High Visibility Clothing
High visibility clothing was first trialled in the mid-1960s on the railways of Scotland. It proved effective, with correctly clothed individuals being easy to see at a distance of half a mile, given reasonable weather conditions. The high visibility clothing, consisting merely of an orange vest in these early days, was soon used issued to many railway workers, and the concept of high visibility clothing was developed and used in other industries.
Specifications: en iso 20471
Studies of accidents involving motorcycles and pushbikes have shown that high visibility clothing greatly reduces accidents, though it does not eliminate then entirely. Simply being more visible to other traffic on the road meant that drivers of cars did not inadvertently violate the cyclist’s right of way.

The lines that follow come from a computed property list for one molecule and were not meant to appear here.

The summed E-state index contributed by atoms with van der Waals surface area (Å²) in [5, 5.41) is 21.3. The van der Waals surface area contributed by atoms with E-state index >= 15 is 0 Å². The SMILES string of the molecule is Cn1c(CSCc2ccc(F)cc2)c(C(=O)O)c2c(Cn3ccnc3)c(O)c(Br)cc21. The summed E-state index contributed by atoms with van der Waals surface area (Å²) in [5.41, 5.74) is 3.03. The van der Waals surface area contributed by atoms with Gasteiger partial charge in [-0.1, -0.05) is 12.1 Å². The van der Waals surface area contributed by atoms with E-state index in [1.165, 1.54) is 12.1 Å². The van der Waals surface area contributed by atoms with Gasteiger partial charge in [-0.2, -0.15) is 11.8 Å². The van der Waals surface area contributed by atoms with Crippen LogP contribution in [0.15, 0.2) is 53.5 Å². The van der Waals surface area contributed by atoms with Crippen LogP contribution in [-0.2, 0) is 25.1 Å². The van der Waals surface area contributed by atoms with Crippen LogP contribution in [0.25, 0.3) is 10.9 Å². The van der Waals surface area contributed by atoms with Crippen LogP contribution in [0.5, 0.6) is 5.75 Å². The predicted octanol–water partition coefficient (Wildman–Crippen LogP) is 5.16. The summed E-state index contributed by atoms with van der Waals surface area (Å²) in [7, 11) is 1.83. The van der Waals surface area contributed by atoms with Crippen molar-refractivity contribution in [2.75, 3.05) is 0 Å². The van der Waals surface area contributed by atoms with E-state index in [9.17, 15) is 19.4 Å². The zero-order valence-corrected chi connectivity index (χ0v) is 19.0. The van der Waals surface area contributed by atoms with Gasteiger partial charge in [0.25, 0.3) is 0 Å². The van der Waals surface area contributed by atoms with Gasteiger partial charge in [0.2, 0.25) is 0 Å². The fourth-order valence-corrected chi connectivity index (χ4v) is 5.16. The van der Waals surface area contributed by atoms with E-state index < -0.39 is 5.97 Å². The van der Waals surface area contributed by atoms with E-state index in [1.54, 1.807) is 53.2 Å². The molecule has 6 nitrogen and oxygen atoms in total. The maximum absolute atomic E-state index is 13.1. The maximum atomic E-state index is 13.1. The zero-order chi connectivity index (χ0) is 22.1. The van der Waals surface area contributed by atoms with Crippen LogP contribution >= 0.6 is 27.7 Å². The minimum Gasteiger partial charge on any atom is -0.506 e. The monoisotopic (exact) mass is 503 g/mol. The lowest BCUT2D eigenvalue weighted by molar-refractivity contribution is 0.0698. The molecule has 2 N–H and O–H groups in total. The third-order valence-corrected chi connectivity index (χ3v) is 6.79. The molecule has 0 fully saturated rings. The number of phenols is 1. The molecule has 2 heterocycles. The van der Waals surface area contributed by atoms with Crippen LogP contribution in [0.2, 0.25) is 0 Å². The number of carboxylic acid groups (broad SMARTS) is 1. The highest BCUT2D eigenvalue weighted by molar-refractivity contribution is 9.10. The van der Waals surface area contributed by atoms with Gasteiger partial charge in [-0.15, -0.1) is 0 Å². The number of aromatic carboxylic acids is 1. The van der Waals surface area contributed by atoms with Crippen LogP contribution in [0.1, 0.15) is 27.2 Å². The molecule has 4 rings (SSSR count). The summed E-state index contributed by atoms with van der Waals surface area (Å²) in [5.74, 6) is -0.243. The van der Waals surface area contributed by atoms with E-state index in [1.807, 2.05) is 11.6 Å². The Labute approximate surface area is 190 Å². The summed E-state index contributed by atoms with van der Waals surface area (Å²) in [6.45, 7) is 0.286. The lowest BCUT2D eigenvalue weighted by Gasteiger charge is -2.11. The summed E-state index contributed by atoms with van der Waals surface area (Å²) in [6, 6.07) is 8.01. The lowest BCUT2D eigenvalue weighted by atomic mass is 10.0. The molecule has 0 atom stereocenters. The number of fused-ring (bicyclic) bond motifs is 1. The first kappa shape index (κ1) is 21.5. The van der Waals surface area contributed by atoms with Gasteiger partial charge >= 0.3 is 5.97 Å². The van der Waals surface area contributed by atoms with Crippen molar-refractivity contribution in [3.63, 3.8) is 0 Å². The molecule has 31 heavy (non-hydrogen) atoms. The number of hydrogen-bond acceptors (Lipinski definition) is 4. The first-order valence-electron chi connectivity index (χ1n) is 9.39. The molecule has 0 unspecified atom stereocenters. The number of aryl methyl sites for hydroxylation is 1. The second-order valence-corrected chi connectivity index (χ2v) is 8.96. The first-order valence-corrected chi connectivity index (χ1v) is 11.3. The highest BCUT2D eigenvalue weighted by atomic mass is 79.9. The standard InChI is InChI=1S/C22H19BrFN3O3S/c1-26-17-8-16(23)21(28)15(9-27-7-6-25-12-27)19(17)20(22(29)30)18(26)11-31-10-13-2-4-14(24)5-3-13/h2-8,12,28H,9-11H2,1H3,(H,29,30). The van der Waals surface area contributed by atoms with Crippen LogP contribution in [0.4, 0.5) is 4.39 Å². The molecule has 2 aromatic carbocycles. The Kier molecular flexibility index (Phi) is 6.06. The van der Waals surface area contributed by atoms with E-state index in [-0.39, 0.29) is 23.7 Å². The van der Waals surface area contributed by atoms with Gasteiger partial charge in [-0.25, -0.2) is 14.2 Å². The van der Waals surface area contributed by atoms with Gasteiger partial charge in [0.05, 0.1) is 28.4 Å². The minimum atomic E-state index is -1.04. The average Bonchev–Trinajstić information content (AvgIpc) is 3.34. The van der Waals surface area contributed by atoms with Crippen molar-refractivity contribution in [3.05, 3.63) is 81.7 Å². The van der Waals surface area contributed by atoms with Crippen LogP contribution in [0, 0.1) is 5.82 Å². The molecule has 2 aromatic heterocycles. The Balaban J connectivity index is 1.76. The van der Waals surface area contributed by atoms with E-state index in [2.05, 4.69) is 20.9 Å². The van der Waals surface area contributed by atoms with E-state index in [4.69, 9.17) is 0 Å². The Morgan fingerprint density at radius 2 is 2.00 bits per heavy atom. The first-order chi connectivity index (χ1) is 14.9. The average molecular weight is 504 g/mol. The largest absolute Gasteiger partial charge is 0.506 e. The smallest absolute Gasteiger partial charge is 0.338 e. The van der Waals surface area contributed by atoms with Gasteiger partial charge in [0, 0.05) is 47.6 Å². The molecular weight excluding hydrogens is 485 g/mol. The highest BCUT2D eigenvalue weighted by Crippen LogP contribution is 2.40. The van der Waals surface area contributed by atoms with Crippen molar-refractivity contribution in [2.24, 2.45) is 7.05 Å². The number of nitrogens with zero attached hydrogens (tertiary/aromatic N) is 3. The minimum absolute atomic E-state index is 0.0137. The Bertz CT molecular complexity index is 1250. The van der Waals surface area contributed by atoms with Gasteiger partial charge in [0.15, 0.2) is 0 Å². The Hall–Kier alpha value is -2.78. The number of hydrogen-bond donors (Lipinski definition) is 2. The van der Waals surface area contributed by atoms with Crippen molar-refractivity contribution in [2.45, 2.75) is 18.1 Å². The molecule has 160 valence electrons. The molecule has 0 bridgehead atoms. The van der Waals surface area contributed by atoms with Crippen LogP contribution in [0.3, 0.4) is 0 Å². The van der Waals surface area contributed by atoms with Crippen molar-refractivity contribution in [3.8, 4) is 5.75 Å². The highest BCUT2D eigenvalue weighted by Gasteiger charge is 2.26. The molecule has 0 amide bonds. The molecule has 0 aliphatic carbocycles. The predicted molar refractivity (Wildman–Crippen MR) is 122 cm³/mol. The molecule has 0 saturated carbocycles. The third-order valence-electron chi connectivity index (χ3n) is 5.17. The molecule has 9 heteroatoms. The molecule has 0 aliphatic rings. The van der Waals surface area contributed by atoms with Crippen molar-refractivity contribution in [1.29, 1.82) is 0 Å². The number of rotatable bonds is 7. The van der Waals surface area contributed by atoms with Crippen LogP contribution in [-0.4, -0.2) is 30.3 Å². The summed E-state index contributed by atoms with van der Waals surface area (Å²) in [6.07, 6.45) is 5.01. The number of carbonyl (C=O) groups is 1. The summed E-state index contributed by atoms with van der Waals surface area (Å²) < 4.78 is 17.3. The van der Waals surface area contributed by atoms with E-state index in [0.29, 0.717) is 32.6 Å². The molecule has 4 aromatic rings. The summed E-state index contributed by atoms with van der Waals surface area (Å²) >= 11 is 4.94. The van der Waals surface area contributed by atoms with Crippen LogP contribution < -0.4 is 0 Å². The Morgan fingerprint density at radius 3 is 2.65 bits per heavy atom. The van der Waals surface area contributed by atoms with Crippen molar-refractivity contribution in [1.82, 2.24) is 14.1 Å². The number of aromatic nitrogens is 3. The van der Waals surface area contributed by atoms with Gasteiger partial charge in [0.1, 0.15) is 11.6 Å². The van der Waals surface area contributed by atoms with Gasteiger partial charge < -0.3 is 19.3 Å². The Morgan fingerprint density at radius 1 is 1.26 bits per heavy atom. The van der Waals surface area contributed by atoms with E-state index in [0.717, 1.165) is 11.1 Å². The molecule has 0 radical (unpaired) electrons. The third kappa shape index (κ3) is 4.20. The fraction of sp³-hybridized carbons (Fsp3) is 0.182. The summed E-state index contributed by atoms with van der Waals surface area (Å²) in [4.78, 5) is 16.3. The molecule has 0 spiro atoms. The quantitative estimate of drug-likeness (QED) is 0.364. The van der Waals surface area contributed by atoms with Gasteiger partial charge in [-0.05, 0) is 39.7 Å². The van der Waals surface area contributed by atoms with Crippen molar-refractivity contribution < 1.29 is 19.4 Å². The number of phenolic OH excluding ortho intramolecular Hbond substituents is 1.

High visibility clothing on a cyclist allows them to be seen at a greater distance during idea daylight conditions, and improves visibility during wet or darker conditions. But the orange or yellow fluorescent colours provided only part of the required safety improvement.
en iso 20471 is the safety specifications for High Visibility materials.
Reflective materials offer an improvement over bright, fluorescent clothing. The human eye is automatically drawn to movement and brighter light as well as those brighter colours. Adding reflective materials to an already bright fluorescent material increases visibility and safety. Any light that shines in the reflective material worn by an individual is easy for other to see, this makes the person much easier to see.
Bicycle riders who wear reflective materials on their ankles and legs have increased visibility. The physical action of pedalling the bike moves these reflective materials, and the movement stands out against most backgrounds.
Flashing lights, as seen on forklift and other industrial vehicles, increase further visibility.